|Species:||Fusarium sambucinum and Fusarium solani var. coeruleum|
Fusarium dry rot is characterized by an internal light to dark brown or black rot and dryness of the potato tuber. The rot may develop at an injury such as a bruise or cut. The pathogen penetrates the tuber, often rotting out the center. Extensive rotting causes the tissue to shrink and collapse, usually leaving a dark sunken area on the outside of the tuber and internal cavities. Yellow, white, or pink mold may be present.
Several other diseases and physiological disorders, including Pythium leak, pink rot, late blight, and suboxygenation (blackheart), also cause brown to black internal discoloration of tubers. Leak and pink rot are wet rots; tubers exude a clear fluid when squeezed. Late blight is a less aggressive rot that generally does not penetrate into the center of the tuber and causes reddish-brown lesions. Poor air circulation or extremes in temperature that result in low internal oxygen concentrations can cause a smoky gray to black discoloration of tissue, but the tissue is never brown and is very firm.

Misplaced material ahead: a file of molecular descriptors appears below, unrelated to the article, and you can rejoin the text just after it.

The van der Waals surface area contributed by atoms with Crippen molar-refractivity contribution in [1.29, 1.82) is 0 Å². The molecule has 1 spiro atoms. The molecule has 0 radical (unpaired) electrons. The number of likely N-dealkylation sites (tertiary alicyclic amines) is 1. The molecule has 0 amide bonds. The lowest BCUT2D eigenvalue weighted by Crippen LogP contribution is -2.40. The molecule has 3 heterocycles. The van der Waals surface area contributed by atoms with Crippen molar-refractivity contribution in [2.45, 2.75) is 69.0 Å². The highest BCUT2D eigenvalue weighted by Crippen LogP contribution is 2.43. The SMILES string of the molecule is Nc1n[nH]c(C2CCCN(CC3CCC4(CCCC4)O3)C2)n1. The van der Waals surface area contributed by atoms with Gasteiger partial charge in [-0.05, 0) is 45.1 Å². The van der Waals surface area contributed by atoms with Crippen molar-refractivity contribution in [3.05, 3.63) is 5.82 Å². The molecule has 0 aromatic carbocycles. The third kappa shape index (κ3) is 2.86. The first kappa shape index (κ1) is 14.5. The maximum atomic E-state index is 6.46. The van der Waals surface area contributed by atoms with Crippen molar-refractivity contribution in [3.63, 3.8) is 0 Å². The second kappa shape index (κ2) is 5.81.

Avoiding bruising tubers is generally the best way to avoid dry rot. Avoid planting dehydrated tubers. Remove infected tubers from storage as soon as infection is detected.
- ↑ El-Banna, A.A. Scott, P.M. Lau, P. Sakuma, T. Platt, H.W. and Campbell, V. (1984). Formation of Trichothecenes by Fusarium solani var. coeruleum and Fusarium sambucinum in Potatoes. American Society for Microbiology. p1169-1171. 0099-2240/84/051169-03
- ↑ a b Rosemary Loria. (1993). Fusarium Dry Rot of Potato. Cooperative Extension, New York State, Cornell University. Fact Sheet p726. Retrieved: 2010-07-28.